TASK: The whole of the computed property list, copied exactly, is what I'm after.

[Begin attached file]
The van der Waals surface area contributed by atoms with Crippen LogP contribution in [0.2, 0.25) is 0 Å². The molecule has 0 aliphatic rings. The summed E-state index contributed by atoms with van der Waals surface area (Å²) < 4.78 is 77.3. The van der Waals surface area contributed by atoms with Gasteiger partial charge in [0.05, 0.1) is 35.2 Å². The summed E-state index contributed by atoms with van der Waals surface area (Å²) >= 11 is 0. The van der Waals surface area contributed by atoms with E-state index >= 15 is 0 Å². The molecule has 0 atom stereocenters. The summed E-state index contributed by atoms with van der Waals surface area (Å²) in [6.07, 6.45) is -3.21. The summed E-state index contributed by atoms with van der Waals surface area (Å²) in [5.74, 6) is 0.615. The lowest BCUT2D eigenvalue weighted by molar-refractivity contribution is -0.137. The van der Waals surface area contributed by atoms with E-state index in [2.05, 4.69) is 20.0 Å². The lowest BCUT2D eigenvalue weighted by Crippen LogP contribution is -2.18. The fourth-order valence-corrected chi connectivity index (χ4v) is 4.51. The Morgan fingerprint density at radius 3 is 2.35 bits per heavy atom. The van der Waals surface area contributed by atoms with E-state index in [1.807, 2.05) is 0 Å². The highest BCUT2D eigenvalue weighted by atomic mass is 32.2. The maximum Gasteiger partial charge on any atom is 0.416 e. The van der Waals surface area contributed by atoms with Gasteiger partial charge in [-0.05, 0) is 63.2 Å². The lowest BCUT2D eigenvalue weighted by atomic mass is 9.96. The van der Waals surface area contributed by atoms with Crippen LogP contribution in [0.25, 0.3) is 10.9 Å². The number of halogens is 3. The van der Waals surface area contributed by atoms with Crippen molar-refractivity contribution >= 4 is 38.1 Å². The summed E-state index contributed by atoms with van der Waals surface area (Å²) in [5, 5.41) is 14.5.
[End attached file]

The van der Waals surface area contributed by atoms with Crippen LogP contribution in [0.2, 0.25) is 0 Å². The molecule has 0 aliphatic rings. The summed E-state index contributed by atoms with van der Waals surface area (Å²) < 4.78 is 77.3. The van der Waals surface area contributed by atoms with Gasteiger partial charge in [0.05, 0.1) is 35.2 Å². The summed E-state index contributed by atoms with van der Waals surface area (Å²) >= 11 is 0. The van der Waals surface area contributed by atoms with E-state index >= 15 is 0 Å². The molecule has 0 atom stereocenters. The summed E-state index contributed by atoms with van der Waals surface area (Å²) in [6.07, 6.45) is -3.21. The summed E-state index contributed by atoms with van der Waals surface area (Å²) in [5.74, 6) is 0.615. The lowest BCUT2D eigenvalue weighted by molar-refractivity contribution is -0.137. The van der Waals surface area contributed by atoms with E-state index in [2.05, 4.69) is 20.0 Å². The lowest BCUT2D eigenvalue weighted by Crippen LogP contribution is -2.18. The fourth-order valence-corrected chi connectivity index (χ4v) is 4.51. The Morgan fingerprint density at radius 3 is 2.35 bits per heavy atom. The van der Waals surface area contributed by atoms with E-state index in [1.807, 2.05) is 0 Å². The highest BCUT2D eigenvalue weighted by atomic mass is 32.2. The maximum Gasteiger partial charge on any atom is 0.416 e. The van der Waals surface area contributed by atoms with Gasteiger partial charge in [-0.05, 0) is 63.2 Å². The lowest BCUT2D eigenvalue weighted by atomic mass is 9.96. The van der Waals surface area contributed by atoms with Crippen LogP contribution in [0.25, 0.3) is 10.9 Å². The number of halogens is 3. The van der Waals surface area contributed by atoms with Crippen molar-refractivity contribution >= 4 is 38.1 Å². The summed E-state index contributed by atoms with van der Waals surface area (Å²) in [5, 5.41) is 14.5.